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In a slow-growth 2013, companies need to prepare for a new future.
By Matthew Budman
Bart van Ark, chief economist of The Conference Board, would love to be optimistic about the direction of the global economy. But he’d rather be right. When he looks at Europe (recession-weary and facing potential shocks to come), China, India, and Brazil (dramatically slowing), and the United States (still in political stalemate), he sees a world having trouble getting back on track.
That’s not to say that van Ark is urging CEOs to remain cautious and conservative when it comes to investment and expansion—emerging economies’ maturation in particular provides real opportunities for companies looking to offer a wider range of goods and services. A slow-growth economy truly can have an upside.
Just how gloomy is your forecast for 2013?
Compared to some of the other major forecasts and projections out there, we are somewhat downbeat. We are looking at a slightly slower 2013 than 2012, mainly because we don’t see much recovery in the United States and certainly not in Europe or Japan. But where we differ from other forecasters most is that we do not see the emerging economies recovering the growth rate they had a couple of years ago.
Looking further out to the end of the decade and beyond, we see a slower growth rate in the global economy, related to factors like demographics and the maturation of the emerging economies. That is easily interpreted as bad news, but slower growth has its positive sides too. Rather than aiming for double-digit growth rates, there may be more room for the creation of value as middle classes mature and demand a wider variety of products and services. When we prepare for that, many companies will experience a positive side to this.
In your published 2013 forecast, you cite a wide range of issues: the consumption deficit in China, the savings deficit in the United States, the growth deficit in Europe and Japan, the unfulfilled growth potential of India and Brazil. Are these primarily problems that each region needs to address independently, or are there steps they should be taking to work together?
The world economy is completely connected, so there is definitely a need for global coordination. But that is a problem at the moment. The World Bank and the IMF are struggling to find a new model to be effective in a world in which emerging markets are making up 50 percent or more of global output, and the World Trade Organization needs to take on intellectual-property issues in a bigger way than they do now. Simple trade rules don’t work anymore. With deeply integrated global value chains today, you are simply shooting yourself in the foot if you try to protect yourself at the cost of others. But often, in a down economy, political sentiment leans toward protectionism, so it is an uphill battle.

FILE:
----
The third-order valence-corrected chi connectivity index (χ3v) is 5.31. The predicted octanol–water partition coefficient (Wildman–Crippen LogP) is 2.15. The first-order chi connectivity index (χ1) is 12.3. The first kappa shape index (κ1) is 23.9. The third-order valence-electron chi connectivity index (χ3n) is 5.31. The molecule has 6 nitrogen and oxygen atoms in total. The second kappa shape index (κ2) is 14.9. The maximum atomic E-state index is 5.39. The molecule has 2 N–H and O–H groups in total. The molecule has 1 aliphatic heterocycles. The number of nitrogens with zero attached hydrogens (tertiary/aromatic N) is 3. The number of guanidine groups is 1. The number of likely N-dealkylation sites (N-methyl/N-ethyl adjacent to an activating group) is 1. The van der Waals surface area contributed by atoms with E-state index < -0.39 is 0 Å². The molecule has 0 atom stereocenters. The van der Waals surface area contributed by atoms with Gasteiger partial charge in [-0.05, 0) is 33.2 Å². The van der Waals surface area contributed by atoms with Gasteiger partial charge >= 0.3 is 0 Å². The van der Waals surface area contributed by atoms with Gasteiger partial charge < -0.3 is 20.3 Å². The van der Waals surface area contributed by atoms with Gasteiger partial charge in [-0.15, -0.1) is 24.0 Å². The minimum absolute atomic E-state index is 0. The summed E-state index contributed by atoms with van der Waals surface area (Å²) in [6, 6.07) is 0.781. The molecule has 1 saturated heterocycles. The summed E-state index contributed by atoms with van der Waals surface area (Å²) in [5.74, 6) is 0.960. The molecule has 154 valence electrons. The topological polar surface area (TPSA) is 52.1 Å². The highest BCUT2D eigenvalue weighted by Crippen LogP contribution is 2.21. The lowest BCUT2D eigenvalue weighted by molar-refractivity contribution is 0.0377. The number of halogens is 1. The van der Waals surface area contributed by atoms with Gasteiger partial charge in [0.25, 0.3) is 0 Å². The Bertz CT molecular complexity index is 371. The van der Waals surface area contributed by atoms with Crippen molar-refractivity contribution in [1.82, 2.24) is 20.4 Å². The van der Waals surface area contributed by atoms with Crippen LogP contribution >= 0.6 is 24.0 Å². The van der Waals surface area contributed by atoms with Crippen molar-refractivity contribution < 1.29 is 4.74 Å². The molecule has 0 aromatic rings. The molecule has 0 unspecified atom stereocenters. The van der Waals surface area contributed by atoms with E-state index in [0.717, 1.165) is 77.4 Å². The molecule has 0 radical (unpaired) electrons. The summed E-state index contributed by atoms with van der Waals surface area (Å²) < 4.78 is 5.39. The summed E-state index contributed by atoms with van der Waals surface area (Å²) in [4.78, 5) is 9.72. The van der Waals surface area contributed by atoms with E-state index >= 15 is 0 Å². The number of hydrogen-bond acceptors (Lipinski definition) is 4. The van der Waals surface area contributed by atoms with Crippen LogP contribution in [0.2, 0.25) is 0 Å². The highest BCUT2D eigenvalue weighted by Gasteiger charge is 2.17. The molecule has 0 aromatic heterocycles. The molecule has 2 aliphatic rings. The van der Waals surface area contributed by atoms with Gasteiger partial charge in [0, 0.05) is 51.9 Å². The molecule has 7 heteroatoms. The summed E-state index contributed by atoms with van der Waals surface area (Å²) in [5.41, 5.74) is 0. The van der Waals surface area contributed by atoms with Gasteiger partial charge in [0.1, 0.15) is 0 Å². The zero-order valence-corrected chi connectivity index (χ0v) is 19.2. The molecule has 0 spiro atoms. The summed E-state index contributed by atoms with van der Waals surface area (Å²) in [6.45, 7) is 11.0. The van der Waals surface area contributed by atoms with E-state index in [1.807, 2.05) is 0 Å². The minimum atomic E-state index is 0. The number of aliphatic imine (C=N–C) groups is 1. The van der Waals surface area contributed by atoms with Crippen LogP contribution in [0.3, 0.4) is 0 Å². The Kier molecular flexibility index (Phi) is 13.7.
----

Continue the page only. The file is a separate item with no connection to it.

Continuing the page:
Having said all that, the world is not flat either. Individual governments need to do the hard work of structural reforms in key markets: financial, housing, energy, labor. In the run-up to a structural crisis, these markets become unstable as demand and supply grow out of sync. And so far, many of the reforms are not going very well. Reforms in financial markets don’t seem to be getting at the heart of the problem, which is to help capital flow to those areas of the economy where it can be most productively used. Too much capital is sitting on the balance sheets of large companies that are not using it, while banks are putting up stringent conditions when lending to small and medium-sized businesses or to new entrants into the housing market. There should be a higher sense of urgency around these reforms.
So you now characterize the global economy as being in a structural crisis?
I think everyone agrees that the 2008-09 crisis was not a normal recession. The most visible structural issues resulted from the huge imbalances in some of these markets,
especially the housing market and the financial market. But problems were also becoming evident in other markets. In the labor market, our educational system is failing to churn out the human capital that companies need to invest to satisfy their demand for high skills. And in the energy market, in a global economy that’s still largely dependent on oil, our production and needs are unsustainable; even with more supply coming from recent discoveries like shale gas, as we are cutting nuclear and struggle to get more supply of renewable energy, we need to use energy more efficiently.
All these structural problems came together in this crisis, and we need to work ourselves through the needed reforms. And that takes time—five to ten years is very normal, meaning that we may be only halfway toward getting out of this hole.
The Conference Board
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